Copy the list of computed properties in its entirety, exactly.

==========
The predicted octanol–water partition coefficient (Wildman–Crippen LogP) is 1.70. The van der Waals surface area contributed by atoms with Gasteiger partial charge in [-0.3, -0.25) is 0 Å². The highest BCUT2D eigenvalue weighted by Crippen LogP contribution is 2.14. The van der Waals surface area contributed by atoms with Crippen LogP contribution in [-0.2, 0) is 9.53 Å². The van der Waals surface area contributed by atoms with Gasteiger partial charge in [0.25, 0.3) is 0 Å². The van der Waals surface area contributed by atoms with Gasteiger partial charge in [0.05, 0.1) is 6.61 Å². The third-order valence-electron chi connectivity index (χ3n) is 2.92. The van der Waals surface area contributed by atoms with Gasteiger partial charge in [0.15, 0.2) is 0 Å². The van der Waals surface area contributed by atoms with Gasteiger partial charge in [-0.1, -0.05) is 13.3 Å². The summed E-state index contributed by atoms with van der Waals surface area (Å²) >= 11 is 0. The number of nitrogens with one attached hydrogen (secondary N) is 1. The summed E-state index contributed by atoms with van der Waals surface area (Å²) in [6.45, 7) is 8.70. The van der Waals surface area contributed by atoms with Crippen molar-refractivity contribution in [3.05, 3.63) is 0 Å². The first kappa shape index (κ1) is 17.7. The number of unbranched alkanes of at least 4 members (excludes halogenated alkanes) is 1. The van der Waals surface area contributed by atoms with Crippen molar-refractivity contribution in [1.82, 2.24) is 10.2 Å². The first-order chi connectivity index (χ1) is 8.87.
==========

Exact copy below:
The predicted octanol–water partition coefficient (Wildman–Crippen LogP) is 1.70. The van der Waals surface area contributed by atoms with Gasteiger partial charge in [-0.3, -0.25) is 0 Å². The highest BCUT2D eigenvalue weighted by Crippen LogP contribution is 2.14. The van der Waals surface area contributed by atoms with Crippen LogP contribution in [-0.2, 0) is 9.53 Å². The van der Waals surface area contributed by atoms with Gasteiger partial charge in [0.25, 0.3) is 0 Å². The van der Waals surface area contributed by atoms with Gasteiger partial charge in [0.05, 0.1) is 6.61 Å². The third-order valence-electron chi connectivity index (χ3n) is 2.92. The van der Waals surface area contributed by atoms with Gasteiger partial charge in [0.15, 0.2) is 0 Å². The van der Waals surface area contributed by atoms with Gasteiger partial charge in [-0.1, -0.05) is 13.3 Å². The summed E-state index contributed by atoms with van der Waals surface area (Å²) >= 11 is 0. The number of nitrogens with one attached hydrogen (secondary N) is 1. The summed E-state index contributed by atoms with van der Waals surface area (Å²) in [6.45, 7) is 8.70. The van der Waals surface area contributed by atoms with Crippen molar-refractivity contribution in [3.05, 3.63) is 0 Å². The first kappa shape index (κ1) is 17.7. The number of unbranched alkanes of at least 4 members (excludes halogenated alkanes) is 1. The van der Waals surface area contributed by atoms with Crippen molar-refractivity contribution in [1.82, 2.24) is 10.2 Å². The first-order chi connectivity index (χ1) is 8.87.